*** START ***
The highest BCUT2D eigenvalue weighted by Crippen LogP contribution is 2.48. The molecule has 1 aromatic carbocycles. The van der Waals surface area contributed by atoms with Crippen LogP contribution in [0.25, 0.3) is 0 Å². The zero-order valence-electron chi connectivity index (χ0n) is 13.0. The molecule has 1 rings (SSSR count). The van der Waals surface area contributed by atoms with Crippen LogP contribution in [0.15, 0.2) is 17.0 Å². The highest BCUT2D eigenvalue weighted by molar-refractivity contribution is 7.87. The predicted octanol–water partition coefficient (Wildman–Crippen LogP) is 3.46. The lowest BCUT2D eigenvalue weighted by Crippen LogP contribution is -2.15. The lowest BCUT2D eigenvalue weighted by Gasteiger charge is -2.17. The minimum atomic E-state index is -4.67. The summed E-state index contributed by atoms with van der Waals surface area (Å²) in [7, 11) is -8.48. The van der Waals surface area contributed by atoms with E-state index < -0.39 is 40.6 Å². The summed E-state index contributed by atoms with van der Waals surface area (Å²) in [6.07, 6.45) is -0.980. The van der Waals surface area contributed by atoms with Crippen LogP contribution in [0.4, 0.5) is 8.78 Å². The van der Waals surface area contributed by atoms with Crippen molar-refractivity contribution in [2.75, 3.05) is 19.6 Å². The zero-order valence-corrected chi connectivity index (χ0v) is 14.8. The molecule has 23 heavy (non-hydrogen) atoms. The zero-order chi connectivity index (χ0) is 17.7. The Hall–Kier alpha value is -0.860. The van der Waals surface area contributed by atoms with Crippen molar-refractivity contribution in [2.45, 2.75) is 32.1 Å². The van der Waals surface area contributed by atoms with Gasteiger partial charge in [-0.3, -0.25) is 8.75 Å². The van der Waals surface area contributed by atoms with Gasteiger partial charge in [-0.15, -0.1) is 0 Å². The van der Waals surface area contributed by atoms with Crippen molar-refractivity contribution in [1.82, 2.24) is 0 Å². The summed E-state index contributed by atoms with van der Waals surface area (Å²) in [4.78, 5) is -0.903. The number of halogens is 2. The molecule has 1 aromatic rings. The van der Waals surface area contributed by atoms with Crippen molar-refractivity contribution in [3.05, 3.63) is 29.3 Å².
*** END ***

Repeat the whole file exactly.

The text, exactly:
The highest BCUT2D eigenvalue weighted by Crippen LogP contribution is 2.48. The molecule has 1 aromatic carbocycles. The van der Waals surface area contributed by atoms with Crippen LogP contribution in [0.25, 0.3) is 0 Å². The zero-order valence-electron chi connectivity index (χ0n) is 13.0. The molecule has 1 rings (SSSR count). The van der Waals surface area contributed by atoms with Crippen LogP contribution in [0.15, 0.2) is 17.0 Å². The highest BCUT2D eigenvalue weighted by molar-refractivity contribution is 7.87. The predicted octanol–water partition coefficient (Wildman–Crippen LogP) is 3.46. The lowest BCUT2D eigenvalue weighted by Crippen LogP contribution is -2.15. The lowest BCUT2D eigenvalue weighted by Gasteiger charge is -2.17. The minimum atomic E-state index is -4.67. The summed E-state index contributed by atoms with van der Waals surface area (Å²) in [7, 11) is -8.48. The van der Waals surface area contributed by atoms with E-state index < -0.39 is 40.6 Å². The summed E-state index contributed by atoms with van der Waals surface area (Å²) in [6.07, 6.45) is -0.980. The van der Waals surface area contributed by atoms with Crippen LogP contribution in [0.4, 0.5) is 8.78 Å². The van der Waals surface area contributed by atoms with Crippen molar-refractivity contribution in [2.75, 3.05) is 19.6 Å². The zero-order valence-corrected chi connectivity index (χ0v) is 14.8. The molecule has 23 heavy (non-hydrogen) atoms. The zero-order chi connectivity index (χ0) is 17.7. The Hall–Kier alpha value is -0.860. The van der Waals surface area contributed by atoms with Crippen molar-refractivity contribution in [2.45, 2.75) is 32.1 Å². The van der Waals surface area contributed by atoms with Gasteiger partial charge in [-0.3, -0.25) is 8.75 Å². The van der Waals surface area contributed by atoms with Gasteiger partial charge in [-0.15, -0.1) is 0 Å². The van der Waals surface area contributed by atoms with Crippen molar-refractivity contribution in [1.82, 2.24) is 0 Å². The summed E-state index contributed by atoms with van der Waals surface area (Å²) in [4.78, 5) is -0.903. The number of halogens is 2. The molecule has 1 aromatic rings. The van der Waals surface area contributed by atoms with Crippen molar-refractivity contribution in [3.05, 3.63) is 29.3 Å².